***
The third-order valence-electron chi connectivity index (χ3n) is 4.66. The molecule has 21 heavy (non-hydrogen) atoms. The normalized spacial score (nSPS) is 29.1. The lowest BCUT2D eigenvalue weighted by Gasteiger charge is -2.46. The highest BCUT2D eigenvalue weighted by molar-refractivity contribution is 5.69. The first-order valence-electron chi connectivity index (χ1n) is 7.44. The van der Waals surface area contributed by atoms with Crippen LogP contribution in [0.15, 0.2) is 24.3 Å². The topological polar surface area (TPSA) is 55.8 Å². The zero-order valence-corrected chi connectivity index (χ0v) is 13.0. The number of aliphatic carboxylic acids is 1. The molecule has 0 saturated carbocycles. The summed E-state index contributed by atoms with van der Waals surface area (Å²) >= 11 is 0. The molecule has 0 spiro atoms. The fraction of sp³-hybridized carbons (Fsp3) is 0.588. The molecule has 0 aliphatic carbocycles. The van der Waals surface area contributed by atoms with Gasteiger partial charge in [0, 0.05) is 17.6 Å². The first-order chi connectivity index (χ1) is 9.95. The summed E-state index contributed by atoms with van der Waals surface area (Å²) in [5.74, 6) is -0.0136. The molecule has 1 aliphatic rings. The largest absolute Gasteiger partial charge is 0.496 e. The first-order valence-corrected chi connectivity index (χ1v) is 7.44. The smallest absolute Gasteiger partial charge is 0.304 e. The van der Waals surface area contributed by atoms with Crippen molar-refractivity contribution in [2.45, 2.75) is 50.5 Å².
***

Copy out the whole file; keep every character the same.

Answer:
The third-order valence-electron chi connectivity index (χ3n) is 4.66. The molecule has 21 heavy (non-hydrogen) atoms. The normalized spacial score (nSPS) is 29.1. The lowest BCUT2D eigenvalue weighted by Gasteiger charge is -2.46. The highest BCUT2D eigenvalue weighted by molar-refractivity contribution is 5.69. The first-order valence-electron chi connectivity index (χ1n) is 7.44. The van der Waals surface area contributed by atoms with Crippen LogP contribution in [0.15, 0.2) is 24.3 Å². The topological polar surface area (TPSA) is 55.8 Å². The zero-order valence-corrected chi connectivity index (χ0v) is 13.0. The number of aliphatic carboxylic acids is 1. The molecule has 0 saturated carbocycles. The summed E-state index contributed by atoms with van der Waals surface area (Å²) >= 11 is 0. The molecule has 0 spiro atoms. The fraction of sp³-hybridized carbons (Fsp3) is 0.588. The molecule has 0 aliphatic carbocycles. The van der Waals surface area contributed by atoms with Gasteiger partial charge in [0, 0.05) is 17.6 Å². The first-order chi connectivity index (χ1) is 9.95. The summed E-state index contributed by atoms with van der Waals surface area (Å²) in [5.74, 6) is -0.0136. The molecule has 1 aliphatic rings. The largest absolute Gasteiger partial charge is 0.496 e. The first-order valence-corrected chi connectivity index (χ1v) is 7.44. The smallest absolute Gasteiger partial charge is 0.304 e. The van der Waals surface area contributed by atoms with Crippen molar-refractivity contribution in [2.45, 2.75) is 50.5 Å².